Hello all, Ferro here!
This will be part 1 of a 2 part series, where I'll teach you how to create a bot that plays Tetris. I got the idea to create a bot whilst playing Tetris. The difficulty got so hard that the limiting factor was my reaction time as the blocks dropped almost instantly. Instead of getting better at the game, my solution was to create a bot and then claim the score as my own \ (^_^) /
These series of articles will take you along the journey of the development cycle of this bot. To be completely honest, I don't know what I'm doing thus this will be quite an ad-hoc approach. There might be an incredibly simple way to tackle some of the challenges I faced and if anyone can offer any suggestions please! leave them, I need it.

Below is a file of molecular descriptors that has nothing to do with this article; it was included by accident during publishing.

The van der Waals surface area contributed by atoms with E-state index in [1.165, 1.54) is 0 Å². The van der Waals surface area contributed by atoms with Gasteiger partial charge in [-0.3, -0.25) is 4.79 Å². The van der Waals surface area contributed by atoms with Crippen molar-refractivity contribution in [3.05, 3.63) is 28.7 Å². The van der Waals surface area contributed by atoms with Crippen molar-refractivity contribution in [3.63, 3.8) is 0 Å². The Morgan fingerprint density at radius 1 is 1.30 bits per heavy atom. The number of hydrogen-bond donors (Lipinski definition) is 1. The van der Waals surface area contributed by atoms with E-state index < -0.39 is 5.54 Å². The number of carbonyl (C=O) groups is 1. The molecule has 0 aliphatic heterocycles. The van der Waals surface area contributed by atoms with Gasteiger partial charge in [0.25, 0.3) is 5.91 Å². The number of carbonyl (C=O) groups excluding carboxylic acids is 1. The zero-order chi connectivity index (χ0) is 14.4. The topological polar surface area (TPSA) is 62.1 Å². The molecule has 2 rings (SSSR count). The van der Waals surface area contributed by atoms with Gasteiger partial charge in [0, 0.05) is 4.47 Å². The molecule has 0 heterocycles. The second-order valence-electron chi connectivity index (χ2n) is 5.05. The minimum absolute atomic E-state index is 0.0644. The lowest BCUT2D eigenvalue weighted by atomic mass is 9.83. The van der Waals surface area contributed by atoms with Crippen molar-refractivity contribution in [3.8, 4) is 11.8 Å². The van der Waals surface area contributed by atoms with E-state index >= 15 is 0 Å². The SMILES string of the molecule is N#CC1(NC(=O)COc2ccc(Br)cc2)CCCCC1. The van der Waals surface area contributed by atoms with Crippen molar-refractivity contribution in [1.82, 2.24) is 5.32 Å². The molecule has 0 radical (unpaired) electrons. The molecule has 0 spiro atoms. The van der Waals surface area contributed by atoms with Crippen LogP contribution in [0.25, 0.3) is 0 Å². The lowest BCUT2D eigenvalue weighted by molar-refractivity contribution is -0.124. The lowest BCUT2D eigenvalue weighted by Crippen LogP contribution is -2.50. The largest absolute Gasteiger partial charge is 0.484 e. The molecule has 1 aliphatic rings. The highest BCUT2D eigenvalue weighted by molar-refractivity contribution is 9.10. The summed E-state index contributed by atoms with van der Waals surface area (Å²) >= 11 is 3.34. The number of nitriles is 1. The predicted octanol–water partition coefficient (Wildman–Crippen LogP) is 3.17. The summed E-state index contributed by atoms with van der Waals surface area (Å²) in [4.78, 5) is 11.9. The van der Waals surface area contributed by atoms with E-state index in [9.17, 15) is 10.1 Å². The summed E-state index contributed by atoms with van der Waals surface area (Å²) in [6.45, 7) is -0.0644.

To create the bot I decided to use the python programming language as A) I was familiar with it and B) the libraries are really useful to interact with the game. The version of Tetris that we'll be using can be found here. This version allows you to hold a block and also see the next three blocks. The game uses Flash Player to work so I found it difficult to interact with the code of the game itself. My solution to this problem was to take screenshots of the game and siphon the data from that. I won't be teaching you how to install python or get the library's that we'll be using, however a quick Google search should do the trick. The version of Python we'll be using is python 3.6.3
List of libraries we'll be using
- PIL (pillow)